14. 14. 7. Aggressive bullies see the world with a “paranoid eye” • Look at the world with suspicion • React to accidental slights or normal negative experiences (a low grade on an assignment, being pumped in the hall, etc.) – Unsettling and threatening to reputation – Disturb sense of control • Perceive these as personal offenses and deserving of revenge
  15. 15. Passive Bullying
  16. 16. Characteristics of Passive Bullies • Use covert or indirect aggression • Are generally dependent, insecure and anxious • Lack strong inhibitions against aggression • Commonly engage in social exclusion • Often participate in (but are unlikely to initiate) aggression • Lack social status among peers • Are “camp followers” and “hangers on”
  17. 17. Relational Bullying
  18. 18. Characteristics of Relational Bullies • Most common type among girls • Attempts to gain power, prestige and influence by excluding others • Uses exclusion to get even when they feel that they have been slighted or insulted • Manipulate social patterns • Spread rumors and lies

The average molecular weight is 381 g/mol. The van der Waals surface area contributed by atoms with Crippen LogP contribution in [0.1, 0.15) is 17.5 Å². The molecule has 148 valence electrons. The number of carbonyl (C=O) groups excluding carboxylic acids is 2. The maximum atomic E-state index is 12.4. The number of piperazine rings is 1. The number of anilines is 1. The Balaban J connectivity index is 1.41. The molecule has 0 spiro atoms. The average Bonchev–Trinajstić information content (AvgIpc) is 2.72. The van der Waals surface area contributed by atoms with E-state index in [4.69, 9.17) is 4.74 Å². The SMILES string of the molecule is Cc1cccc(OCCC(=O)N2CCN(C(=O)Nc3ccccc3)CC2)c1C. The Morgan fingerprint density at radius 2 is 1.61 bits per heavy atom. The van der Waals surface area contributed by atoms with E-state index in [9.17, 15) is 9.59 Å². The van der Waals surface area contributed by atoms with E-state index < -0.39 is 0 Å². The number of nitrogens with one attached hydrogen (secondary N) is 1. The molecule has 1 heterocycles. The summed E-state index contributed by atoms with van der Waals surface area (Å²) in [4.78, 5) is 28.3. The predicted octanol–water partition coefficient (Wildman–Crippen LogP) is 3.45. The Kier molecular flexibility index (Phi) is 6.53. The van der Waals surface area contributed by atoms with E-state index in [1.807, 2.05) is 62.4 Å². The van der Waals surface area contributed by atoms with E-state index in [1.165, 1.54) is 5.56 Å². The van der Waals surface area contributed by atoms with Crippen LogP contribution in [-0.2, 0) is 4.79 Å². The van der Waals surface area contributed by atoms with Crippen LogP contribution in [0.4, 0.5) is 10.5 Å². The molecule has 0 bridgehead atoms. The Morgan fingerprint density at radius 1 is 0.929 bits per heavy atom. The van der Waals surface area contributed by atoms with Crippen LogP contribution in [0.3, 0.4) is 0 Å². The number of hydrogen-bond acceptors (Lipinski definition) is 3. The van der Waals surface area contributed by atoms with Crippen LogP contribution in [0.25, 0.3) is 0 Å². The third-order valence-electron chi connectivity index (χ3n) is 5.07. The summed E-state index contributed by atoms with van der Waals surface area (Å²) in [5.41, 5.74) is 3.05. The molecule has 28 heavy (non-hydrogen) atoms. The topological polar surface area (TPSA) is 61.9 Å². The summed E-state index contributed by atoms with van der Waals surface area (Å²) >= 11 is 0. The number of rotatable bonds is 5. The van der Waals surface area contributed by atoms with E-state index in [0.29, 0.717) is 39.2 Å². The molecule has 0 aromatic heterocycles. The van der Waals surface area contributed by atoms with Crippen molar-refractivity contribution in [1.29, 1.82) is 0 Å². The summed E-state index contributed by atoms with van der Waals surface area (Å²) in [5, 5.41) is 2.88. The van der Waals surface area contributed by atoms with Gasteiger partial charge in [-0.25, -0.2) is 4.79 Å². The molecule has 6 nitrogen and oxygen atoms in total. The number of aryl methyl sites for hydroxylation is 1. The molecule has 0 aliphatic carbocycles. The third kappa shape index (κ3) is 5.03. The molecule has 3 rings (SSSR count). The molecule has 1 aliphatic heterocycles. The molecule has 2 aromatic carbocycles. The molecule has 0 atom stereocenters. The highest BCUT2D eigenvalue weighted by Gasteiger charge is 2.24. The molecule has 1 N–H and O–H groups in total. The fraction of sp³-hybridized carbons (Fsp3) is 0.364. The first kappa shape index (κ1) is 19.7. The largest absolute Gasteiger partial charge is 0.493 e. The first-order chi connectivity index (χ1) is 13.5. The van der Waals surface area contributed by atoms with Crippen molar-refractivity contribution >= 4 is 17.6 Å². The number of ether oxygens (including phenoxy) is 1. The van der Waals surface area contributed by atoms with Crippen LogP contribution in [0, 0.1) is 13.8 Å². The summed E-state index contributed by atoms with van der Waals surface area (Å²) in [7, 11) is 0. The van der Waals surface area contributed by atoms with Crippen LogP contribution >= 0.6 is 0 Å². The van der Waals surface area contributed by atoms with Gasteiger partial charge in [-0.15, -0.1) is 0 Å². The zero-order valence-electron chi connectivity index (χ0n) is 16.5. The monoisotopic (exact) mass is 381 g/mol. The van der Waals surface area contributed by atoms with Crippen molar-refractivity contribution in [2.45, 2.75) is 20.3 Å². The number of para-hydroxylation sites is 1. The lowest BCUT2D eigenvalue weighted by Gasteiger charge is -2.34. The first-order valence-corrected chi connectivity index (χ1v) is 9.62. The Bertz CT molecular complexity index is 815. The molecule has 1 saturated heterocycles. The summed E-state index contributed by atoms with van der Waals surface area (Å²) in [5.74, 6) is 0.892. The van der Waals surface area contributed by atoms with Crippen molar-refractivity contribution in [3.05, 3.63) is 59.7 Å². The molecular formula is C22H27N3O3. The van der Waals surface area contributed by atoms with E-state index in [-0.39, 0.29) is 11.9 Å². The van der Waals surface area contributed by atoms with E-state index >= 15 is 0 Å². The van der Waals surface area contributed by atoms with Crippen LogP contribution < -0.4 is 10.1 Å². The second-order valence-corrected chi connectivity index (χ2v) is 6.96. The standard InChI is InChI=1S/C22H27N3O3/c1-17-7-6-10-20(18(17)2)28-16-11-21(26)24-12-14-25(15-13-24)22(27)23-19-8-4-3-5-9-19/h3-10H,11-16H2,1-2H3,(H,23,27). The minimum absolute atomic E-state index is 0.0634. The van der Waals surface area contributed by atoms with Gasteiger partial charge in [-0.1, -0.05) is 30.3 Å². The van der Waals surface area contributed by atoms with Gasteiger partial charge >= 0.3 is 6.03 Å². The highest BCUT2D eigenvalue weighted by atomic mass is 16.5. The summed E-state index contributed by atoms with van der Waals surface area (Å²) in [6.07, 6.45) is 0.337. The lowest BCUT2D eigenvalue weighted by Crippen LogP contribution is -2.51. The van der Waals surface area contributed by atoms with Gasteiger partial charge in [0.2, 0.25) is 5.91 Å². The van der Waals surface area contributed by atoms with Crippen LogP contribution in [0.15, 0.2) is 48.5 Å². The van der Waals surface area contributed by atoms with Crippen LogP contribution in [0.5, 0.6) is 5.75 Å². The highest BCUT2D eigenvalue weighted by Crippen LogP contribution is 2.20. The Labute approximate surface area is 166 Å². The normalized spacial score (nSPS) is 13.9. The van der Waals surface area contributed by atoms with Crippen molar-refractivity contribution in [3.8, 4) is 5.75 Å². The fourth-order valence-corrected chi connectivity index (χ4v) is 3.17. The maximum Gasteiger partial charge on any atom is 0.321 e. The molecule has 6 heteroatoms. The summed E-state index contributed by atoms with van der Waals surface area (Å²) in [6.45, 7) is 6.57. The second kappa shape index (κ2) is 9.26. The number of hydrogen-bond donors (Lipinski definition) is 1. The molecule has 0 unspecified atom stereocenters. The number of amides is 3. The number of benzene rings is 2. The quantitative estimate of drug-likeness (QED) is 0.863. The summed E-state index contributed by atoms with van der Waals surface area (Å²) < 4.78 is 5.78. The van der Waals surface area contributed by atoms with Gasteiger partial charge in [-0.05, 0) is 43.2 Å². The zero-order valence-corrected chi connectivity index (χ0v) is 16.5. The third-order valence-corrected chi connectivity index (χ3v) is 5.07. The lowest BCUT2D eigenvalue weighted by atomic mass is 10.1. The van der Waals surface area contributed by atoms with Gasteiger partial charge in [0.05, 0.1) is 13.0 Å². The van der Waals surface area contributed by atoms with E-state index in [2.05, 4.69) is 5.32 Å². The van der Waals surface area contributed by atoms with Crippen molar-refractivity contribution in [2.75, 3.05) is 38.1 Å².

19. 19. Cyberbullying • Follows children into their homes—even bedrooms • IMs, text messages, Facebook, email, blogs, chat rooms, online journals • Unsupervised and feeling of anonymity—can lead to greater cruelty than face-to- face interactions • Often unreported because children to not want to lose access to this private world
  20. 20. Sexual Harassment • Defined as unwelcome – sexual advances – Requests for sexual favors – Derogatory verbal slurs – Interfering with an individual’s academic or social functioning • Can be – Cross-gender – Same-sex
  21. 21. Helping Children Who Bully
  22. 22. Ten Warning Signs 1. Frequent initiation of fights 2. Disrespect toward authority figures 3. Lack of concern about whether other people’s feelings are hurt or even apparent pleasure from hurting others 4. Unwillingness to acknowledge mistakes or take responsibility for mistakes 5. Disregard for rules